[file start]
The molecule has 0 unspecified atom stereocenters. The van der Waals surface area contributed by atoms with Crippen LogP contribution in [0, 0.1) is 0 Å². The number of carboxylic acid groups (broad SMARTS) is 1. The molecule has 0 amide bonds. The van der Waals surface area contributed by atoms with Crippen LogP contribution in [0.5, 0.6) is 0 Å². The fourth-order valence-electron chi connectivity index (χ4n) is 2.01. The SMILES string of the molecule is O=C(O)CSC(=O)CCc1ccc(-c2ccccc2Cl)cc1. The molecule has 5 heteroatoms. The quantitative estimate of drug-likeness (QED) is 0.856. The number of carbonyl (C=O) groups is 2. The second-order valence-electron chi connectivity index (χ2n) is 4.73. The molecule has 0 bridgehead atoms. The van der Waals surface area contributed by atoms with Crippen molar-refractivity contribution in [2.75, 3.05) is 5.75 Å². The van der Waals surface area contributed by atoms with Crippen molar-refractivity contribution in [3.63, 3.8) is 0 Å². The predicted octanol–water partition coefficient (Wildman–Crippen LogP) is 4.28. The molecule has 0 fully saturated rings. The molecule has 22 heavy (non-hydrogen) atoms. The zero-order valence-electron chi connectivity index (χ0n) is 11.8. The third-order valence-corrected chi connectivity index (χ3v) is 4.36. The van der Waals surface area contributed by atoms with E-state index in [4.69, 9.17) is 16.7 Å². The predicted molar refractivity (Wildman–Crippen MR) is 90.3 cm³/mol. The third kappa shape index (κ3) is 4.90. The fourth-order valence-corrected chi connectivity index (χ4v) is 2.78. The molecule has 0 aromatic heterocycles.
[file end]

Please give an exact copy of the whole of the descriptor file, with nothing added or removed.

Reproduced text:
The molecule has 0 unspecified atom stereocenters. The van der Waals surface area contributed by atoms with Crippen LogP contribution in [0, 0.1) is 0 Å². The number of carboxylic acid groups (broad SMARTS) is 1. The molecule has 0 amide bonds. The van der Waals surface area contributed by atoms with Crippen LogP contribution in [0.5, 0.6) is 0 Å². The fourth-order valence-electron chi connectivity index (χ4n) is 2.01. The SMILES string of the molecule is O=C(O)CSC(=O)CCc1ccc(-c2ccccc2Cl)cc1. The molecule has 5 heteroatoms. The quantitative estimate of drug-likeness (QED) is 0.856. The number of carbonyl (C=O) groups is 2. The second-order valence-electron chi connectivity index (χ2n) is 4.73. The molecule has 0 bridgehead atoms. The van der Waals surface area contributed by atoms with Crippen molar-refractivity contribution in [2.75, 3.05) is 5.75 Å². The van der Waals surface area contributed by atoms with Crippen molar-refractivity contribution in [3.63, 3.8) is 0 Å². The predicted octanol–water partition coefficient (Wildman–Crippen LogP) is 4.28. The molecule has 0 fully saturated rings. The molecule has 22 heavy (non-hydrogen) atoms. The zero-order valence-electron chi connectivity index (χ0n) is 11.8. The third-order valence-corrected chi connectivity index (χ3v) is 4.36. The van der Waals surface area contributed by atoms with E-state index in [4.69, 9.17) is 16.7 Å². The predicted molar refractivity (Wildman–Crippen MR) is 90.3 cm³/mol. The third kappa shape index (κ3) is 4.90. The fourth-order valence-corrected chi connectivity index (χ4v) is 2.78. The molecule has 0 aromatic heterocycles.